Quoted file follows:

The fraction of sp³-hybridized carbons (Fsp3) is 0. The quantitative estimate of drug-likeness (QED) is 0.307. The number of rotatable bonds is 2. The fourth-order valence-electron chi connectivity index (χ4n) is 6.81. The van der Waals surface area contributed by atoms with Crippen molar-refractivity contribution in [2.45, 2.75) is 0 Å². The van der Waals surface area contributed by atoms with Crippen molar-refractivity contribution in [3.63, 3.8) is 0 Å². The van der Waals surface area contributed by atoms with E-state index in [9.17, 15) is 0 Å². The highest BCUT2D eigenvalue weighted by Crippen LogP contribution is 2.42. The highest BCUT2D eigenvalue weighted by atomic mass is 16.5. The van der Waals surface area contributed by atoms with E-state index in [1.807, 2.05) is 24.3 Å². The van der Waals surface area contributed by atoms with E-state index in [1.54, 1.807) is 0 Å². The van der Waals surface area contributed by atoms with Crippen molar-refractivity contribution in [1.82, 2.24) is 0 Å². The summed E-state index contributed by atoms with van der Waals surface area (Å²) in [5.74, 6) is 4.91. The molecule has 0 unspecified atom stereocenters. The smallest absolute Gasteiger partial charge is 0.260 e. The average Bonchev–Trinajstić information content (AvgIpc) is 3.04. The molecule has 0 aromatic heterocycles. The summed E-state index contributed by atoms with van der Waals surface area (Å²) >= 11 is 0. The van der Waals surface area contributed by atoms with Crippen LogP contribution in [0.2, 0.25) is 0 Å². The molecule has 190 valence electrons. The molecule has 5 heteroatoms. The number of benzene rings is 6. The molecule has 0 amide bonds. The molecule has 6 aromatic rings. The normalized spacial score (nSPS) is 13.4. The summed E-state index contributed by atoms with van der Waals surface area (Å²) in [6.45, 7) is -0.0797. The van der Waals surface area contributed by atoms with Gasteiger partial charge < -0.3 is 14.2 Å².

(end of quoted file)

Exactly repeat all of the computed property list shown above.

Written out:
The fraction of sp³-hybridized carbons (Fsp3) is 0. The quantitative estimate of drug-likeness (QED) is 0.307. The number of rotatable bonds is 2. The fourth-order valence-electron chi connectivity index (χ4n) is 6.81. The van der Waals surface area contributed by atoms with Crippen molar-refractivity contribution in [2.45, 2.75) is 0 Å². The van der Waals surface area contributed by atoms with Crippen molar-refractivity contribution in [3.63, 3.8) is 0 Å². The van der Waals surface area contributed by atoms with E-state index in [9.17, 15) is 0 Å². The highest BCUT2D eigenvalue weighted by Crippen LogP contribution is 2.42. The highest BCUT2D eigenvalue weighted by atomic mass is 16.5. The van der Waals surface area contributed by atoms with E-state index in [1.807, 2.05) is 24.3 Å². The van der Waals surface area contributed by atoms with E-state index in [1.54, 1.807) is 0 Å². The van der Waals surface area contributed by atoms with Crippen molar-refractivity contribution in [1.82, 2.24) is 0 Å². The summed E-state index contributed by atoms with van der Waals surface area (Å²) in [5.74, 6) is 4.91. The molecule has 0 unspecified atom stereocenters. The smallest absolute Gasteiger partial charge is 0.260 e. The average Bonchev–Trinajstić information content (AvgIpc) is 3.04. The molecule has 0 aromatic heterocycles. The summed E-state index contributed by atoms with van der Waals surface area (Å²) >= 11 is 0. The van der Waals surface area contributed by atoms with Crippen LogP contribution in [0.2, 0.25) is 0 Å². The molecule has 190 valence electrons. The molecule has 5 heteroatoms. The number of benzene rings is 6. The molecule has 0 amide bonds. The molecule has 6 aromatic rings. The normalized spacial score (nSPS) is 13.4. The summed E-state index contributed by atoms with van der Waals surface area (Å²) in [6.45, 7) is -0.0797. The van der Waals surface area contributed by atoms with Gasteiger partial charge < -0.3 is 14.2 Å².